Is there a "book"?? I'm still looking, but if you treat a cart like everything else you will have to understand the ideas of trade, which include the three legs of the tripod above and the age component; New, Modern, Classic, and Antique that are recognized by most dealers in everything. When you are filthy rich those change a little because we can't buy something that is "priceless".

So, good luck to you, and as you look at a carts if you feel that someone is trying to take you for a ride don't let them. Insist on calling a spade a spade and point out the problems that you'll have to pay to repair/replace. If they won't budge on the price walk away. (Watch American Pickers and Pawn Stars on History Channel and you'll get the idea.)
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Unread 07-15-2011, 12:31 PM   #8
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Default Re: Help with golf cart prices

Totally agree with this. I believe it's much like a classic car......you will rarely (never) get out of it what you've put into it. Carts around here are like hot women....everyone wants one and those that have them don't know what they're worth or how to take care of them!

Quote:
Originally Posted by Just Ducky View Post
Jay, I'm going to jump on your thread because I think it is something that everyone wants to know. I recently found a cart mechanic and asked him the question, "Is there a book for cart prices?" and he said, there is, "Just like for cars." I have been searching Barnes and Nobles and the Internet but I have yet to locate the "book".

As with most of us I deal with a lot of unique items everyday and I really need to set a realistic price, so a "book" is a great help, but YOU have to determine if the qualities of what you're buying would match the "book" price being asked. Yeah, once there's a "book" everybody knows what things are worth.

You've seen the impossibly messed up vehicles some people toss together and call "custom" when they're really just a bad collection of a lot of mixed parts with "names". A typical scenario is; Oh, it has an Edlebrock cam and intake, Holley carbs, and Hooker headers. The rear end is pure Detroit with X:XX gearing. So what's it worth? Well put together by the typical backyard mechanic, not much. When assembled by a well known shop or engine blueprinting specialist, the sky is the limit.

This is what the dealers understand. Adding something with a "name" doesn't add to the value unless it was done by competent people.

Then we could hop over to a discussion of any antique on earth. But the key is always, Originality, Condition, and Market. Stevegrmich said it best when he pointed out that Market, which is the demand for an item, makes a big difference, but it doesn't override the other two legs of the tripod. If everything isn't all there, or something is suspect about a cart being bought "New" in 2001 when it was made in 1989, then you have to step back and ask if you should really deal with this person.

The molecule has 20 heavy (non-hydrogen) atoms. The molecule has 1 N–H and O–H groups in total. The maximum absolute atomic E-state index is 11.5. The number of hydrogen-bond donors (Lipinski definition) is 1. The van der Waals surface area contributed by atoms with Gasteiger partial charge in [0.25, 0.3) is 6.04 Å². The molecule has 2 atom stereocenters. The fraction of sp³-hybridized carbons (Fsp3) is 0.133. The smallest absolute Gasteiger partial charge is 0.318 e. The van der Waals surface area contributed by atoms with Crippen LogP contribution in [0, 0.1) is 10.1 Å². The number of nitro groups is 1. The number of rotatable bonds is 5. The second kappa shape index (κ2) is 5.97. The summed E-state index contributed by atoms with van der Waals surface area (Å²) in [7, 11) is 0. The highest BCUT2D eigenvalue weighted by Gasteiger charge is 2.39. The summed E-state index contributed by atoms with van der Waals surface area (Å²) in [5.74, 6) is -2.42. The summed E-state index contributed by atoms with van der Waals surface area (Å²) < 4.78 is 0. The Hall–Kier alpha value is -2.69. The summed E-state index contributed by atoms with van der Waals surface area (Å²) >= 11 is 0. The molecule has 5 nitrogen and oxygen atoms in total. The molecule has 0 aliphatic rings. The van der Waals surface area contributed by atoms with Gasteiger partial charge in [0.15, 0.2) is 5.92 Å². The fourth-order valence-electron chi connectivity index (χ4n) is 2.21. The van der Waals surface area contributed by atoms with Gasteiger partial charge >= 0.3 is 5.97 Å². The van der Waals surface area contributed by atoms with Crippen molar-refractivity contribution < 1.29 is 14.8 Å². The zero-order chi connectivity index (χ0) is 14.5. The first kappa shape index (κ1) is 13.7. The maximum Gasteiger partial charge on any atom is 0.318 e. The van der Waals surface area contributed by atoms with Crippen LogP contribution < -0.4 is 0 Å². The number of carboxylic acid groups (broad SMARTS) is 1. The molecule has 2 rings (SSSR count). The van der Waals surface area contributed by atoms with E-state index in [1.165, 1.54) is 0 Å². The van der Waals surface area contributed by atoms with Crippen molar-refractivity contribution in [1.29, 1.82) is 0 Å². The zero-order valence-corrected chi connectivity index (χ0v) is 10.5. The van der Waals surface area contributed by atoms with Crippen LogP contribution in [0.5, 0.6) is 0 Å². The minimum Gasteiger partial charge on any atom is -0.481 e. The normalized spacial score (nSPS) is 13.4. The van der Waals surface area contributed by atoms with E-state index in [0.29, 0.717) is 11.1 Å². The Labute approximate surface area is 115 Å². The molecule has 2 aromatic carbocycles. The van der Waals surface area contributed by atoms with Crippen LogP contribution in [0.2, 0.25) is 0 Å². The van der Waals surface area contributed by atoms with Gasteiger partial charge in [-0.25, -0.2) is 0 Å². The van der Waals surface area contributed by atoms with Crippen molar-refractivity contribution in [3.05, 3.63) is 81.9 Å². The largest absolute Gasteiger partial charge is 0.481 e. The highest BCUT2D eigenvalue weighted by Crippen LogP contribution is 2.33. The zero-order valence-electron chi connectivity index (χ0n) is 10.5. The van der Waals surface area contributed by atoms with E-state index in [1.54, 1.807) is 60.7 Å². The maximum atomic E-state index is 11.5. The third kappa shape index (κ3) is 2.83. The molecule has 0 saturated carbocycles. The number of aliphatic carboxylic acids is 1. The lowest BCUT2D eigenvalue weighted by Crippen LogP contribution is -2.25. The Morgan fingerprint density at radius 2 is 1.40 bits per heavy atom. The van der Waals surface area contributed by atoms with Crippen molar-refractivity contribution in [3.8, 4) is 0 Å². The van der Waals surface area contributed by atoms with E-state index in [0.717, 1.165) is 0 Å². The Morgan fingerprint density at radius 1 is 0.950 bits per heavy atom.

Don't let your need for a particular thing override your wallet. Especially now. I waited a little bit after finding a beautiful newer cart that sounded like a great deal, but it was going to stretch my budget to accomplish my final goal, so I bit my tongue and waited. Fortunately it didn't take long and I found a suitable cart for my project at a price I could really afford.

Is there a "book"?? I'm still looking, but if you treat a cart like everything else you will have to understand the ideas of trade, which include the three legs of the tripod above and the age component; New, Modern, Classic, and Antique that are recognized by most dealers in everything. When you are filthy rich those change a little because we can't buy something that is "priceless".

So, good luck to you, and as you look at a carts if you feel that someone is trying to take you for a ride don't let them. Insist on calling a spade a spade and point out the problems that you'll have to pay to repair/replace. If they won't budge on the price walk away. (Watch American Pickers and Pawn Stars on History Channel and you'll get the idea.)
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Unread 07-15-2011, 01:08 PM   #9
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Default Re: Help with golf cart prices

The 800.00 cc ,well, i just phoned the guy "he is 88 years old" and nicely told him that i would have to put to much into his 1989 cc poss. Bats. "his are 10 years old" and a rear seat to have what we want. He said i hope you find what your looking for! One of the problems is he asked a local cart dealer what he should ask for it, the dealer said you could ask $ 1,000.00 we all know everyone a home owner sells it's one less the dealer sells! Thanks
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Unread 07-15-2011, 01:50 PM   #10
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Default Re: Help with golf cart prices

Don't know about where you live, but most places I look, or have looked, if you are patient, you can find one already like you want it at a decent price.

At the same time, a running cart in good condition, no matter how old (to a certain extent) is going to bottom out on price at some point. Then, for the seller, it becomes a matter of what it's worth to them to get rid of it vs. keep it. Sounds like he'd be better off putting new batts in it and adding a little to his selling price to help cover the cost.